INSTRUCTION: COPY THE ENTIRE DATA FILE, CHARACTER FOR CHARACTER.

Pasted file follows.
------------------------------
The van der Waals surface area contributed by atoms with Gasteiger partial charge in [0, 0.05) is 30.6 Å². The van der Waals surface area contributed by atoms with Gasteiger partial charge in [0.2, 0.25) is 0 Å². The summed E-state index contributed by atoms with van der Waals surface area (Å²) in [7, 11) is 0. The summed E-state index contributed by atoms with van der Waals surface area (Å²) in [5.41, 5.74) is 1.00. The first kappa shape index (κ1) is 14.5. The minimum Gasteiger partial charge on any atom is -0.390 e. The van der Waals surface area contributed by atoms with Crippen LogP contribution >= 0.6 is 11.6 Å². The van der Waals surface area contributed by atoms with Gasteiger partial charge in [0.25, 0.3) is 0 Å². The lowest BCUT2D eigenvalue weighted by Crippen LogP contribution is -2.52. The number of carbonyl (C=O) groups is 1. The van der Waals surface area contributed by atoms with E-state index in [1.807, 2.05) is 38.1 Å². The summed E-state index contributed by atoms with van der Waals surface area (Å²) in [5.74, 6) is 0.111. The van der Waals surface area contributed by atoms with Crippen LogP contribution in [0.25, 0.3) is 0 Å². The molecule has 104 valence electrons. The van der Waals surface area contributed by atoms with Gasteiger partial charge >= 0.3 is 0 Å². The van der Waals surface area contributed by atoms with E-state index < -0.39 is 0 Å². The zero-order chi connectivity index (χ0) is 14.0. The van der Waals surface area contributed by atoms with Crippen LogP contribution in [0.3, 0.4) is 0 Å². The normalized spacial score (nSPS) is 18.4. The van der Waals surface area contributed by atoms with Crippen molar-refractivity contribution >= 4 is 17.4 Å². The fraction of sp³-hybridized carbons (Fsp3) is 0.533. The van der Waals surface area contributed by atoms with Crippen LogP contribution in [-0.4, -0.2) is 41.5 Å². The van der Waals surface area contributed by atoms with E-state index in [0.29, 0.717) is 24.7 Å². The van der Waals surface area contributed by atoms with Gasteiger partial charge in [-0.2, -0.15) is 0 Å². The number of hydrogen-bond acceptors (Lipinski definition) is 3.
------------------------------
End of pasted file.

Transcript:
The van der Waals surface area contributed by atoms with Gasteiger partial charge in [0, 0.05) is 30.6 Å². The van der Waals surface area contributed by atoms with Gasteiger partial charge in [0.2, 0.25) is 0 Å². The summed E-state index contributed by atoms with van der Waals surface area (Å²) in [7, 11) is 0. The summed E-state index contributed by atoms with van der Waals surface area (Å²) in [5.41, 5.74) is 1.00. The first kappa shape index (κ1) is 14.5. The minimum Gasteiger partial charge on any atom is -0.390 e. The van der Waals surface area contributed by atoms with Crippen LogP contribution >= 0.6 is 11.6 Å². The van der Waals surface area contributed by atoms with Gasteiger partial charge in [0.25, 0.3) is 0 Å². The lowest BCUT2D eigenvalue weighted by Crippen LogP contribution is -2.52. The number of carbonyl (C=O) groups is 1. The van der Waals surface area contributed by atoms with E-state index in [1.807, 2.05) is 38.1 Å². The summed E-state index contributed by atoms with van der Waals surface area (Å²) in [5.74, 6) is 0.111. The van der Waals surface area contributed by atoms with Crippen LogP contribution in [0.25, 0.3) is 0 Å². The molecule has 104 valence electrons. The van der Waals surface area contributed by atoms with Gasteiger partial charge >= 0.3 is 0 Å². The van der Waals surface area contributed by atoms with E-state index < -0.39 is 0 Å². The zero-order chi connectivity index (χ0) is 14.0. The van der Waals surface area contributed by atoms with Crippen LogP contribution in [0.3, 0.4) is 0 Å². The normalized spacial score (nSPS) is 18.4. The van der Waals surface area contributed by atoms with Crippen molar-refractivity contribution >= 4 is 17.4 Å². The fraction of sp³-hybridized carbons (Fsp3) is 0.533. The van der Waals surface area contributed by atoms with Crippen LogP contribution in [-0.4, -0.2) is 41.5 Å². The van der Waals surface area contributed by atoms with E-state index in [0.29, 0.717) is 24.7 Å². The van der Waals surface area contributed by atoms with Gasteiger partial charge in [-0.2, -0.15) is 0 Å². The number of hydrogen-bond acceptors (Lipinski definition) is 3.